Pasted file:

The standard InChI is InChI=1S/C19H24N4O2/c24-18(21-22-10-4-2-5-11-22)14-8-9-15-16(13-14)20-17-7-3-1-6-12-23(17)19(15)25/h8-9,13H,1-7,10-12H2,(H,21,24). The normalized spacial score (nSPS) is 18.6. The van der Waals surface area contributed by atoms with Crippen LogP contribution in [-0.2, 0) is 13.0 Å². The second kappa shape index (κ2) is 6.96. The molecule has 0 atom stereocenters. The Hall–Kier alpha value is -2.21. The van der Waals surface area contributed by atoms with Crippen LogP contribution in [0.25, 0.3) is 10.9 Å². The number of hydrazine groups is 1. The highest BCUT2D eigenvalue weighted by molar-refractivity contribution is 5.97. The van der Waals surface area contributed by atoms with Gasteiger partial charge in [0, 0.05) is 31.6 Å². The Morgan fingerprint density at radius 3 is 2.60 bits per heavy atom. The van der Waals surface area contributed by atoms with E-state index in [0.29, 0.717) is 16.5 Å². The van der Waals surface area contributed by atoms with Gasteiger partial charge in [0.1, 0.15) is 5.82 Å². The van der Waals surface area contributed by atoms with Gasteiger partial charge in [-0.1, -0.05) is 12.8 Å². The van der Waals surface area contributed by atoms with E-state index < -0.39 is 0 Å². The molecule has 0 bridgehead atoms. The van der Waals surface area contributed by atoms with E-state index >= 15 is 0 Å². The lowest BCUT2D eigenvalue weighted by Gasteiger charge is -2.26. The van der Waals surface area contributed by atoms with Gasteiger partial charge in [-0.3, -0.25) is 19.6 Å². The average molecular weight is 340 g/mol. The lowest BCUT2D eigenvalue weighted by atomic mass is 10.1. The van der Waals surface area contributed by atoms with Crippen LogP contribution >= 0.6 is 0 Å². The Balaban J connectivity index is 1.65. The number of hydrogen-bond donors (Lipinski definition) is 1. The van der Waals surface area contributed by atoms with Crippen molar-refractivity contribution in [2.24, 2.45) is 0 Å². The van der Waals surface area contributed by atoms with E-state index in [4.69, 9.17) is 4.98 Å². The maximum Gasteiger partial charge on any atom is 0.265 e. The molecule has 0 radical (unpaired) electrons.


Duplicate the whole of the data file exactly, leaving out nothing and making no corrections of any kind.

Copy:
The standard InChI is InChI=1S/C19H24N4O2/c24-18(21-22-10-4-2-5-11-22)14-8-9-15-16(13-14)20-17-7-3-1-6-12-23(17)19(15)25/h8-9,13H,1-7,10-12H2,(H,21,24). The normalized spacial score (nSPS) is 18.6. The van der Waals surface area contributed by atoms with Crippen LogP contribution in [-0.2, 0) is 13.0 Å². The second kappa shape index (κ2) is 6.96. The molecule has 0 atom stereocenters. The Hall–Kier alpha value is -2.21. The van der Waals surface area contributed by atoms with Crippen LogP contribution in [0.25, 0.3) is 10.9 Å². The number of hydrazine groups is 1. The highest BCUT2D eigenvalue weighted by molar-refractivity contribution is 5.97. The van der Waals surface area contributed by atoms with Gasteiger partial charge in [0, 0.05) is 31.6 Å². The Morgan fingerprint density at radius 3 is 2.60 bits per heavy atom. The van der Waals surface area contributed by atoms with E-state index in [0.29, 0.717) is 16.5 Å². The van der Waals surface area contributed by atoms with Gasteiger partial charge in [0.1, 0.15) is 5.82 Å². The van der Waals surface area contributed by atoms with Gasteiger partial charge in [-0.1, -0.05) is 12.8 Å². The van der Waals surface area contributed by atoms with E-state index < -0.39 is 0 Å². The molecule has 0 bridgehead atoms. The van der Waals surface area contributed by atoms with E-state index >= 15 is 0 Å². The lowest BCUT2D eigenvalue weighted by Gasteiger charge is -2.26. The van der Waals surface area contributed by atoms with Gasteiger partial charge in [-0.3, -0.25) is 19.6 Å². The average molecular weight is 340 g/mol. The lowest BCUT2D eigenvalue weighted by atomic mass is 10.1. The van der Waals surface area contributed by atoms with Crippen LogP contribution >= 0.6 is 0 Å². The Balaban J connectivity index is 1.65. The number of hydrogen-bond donors (Lipinski definition) is 1. The van der Waals surface area contributed by atoms with Crippen molar-refractivity contribution in [2.24, 2.45) is 0 Å². The van der Waals surface area contributed by atoms with E-state index in [4.69, 9.17) is 4.98 Å². The maximum Gasteiger partial charge on any atom is 0.265 e. The molecule has 0 radical (unpaired) electrons.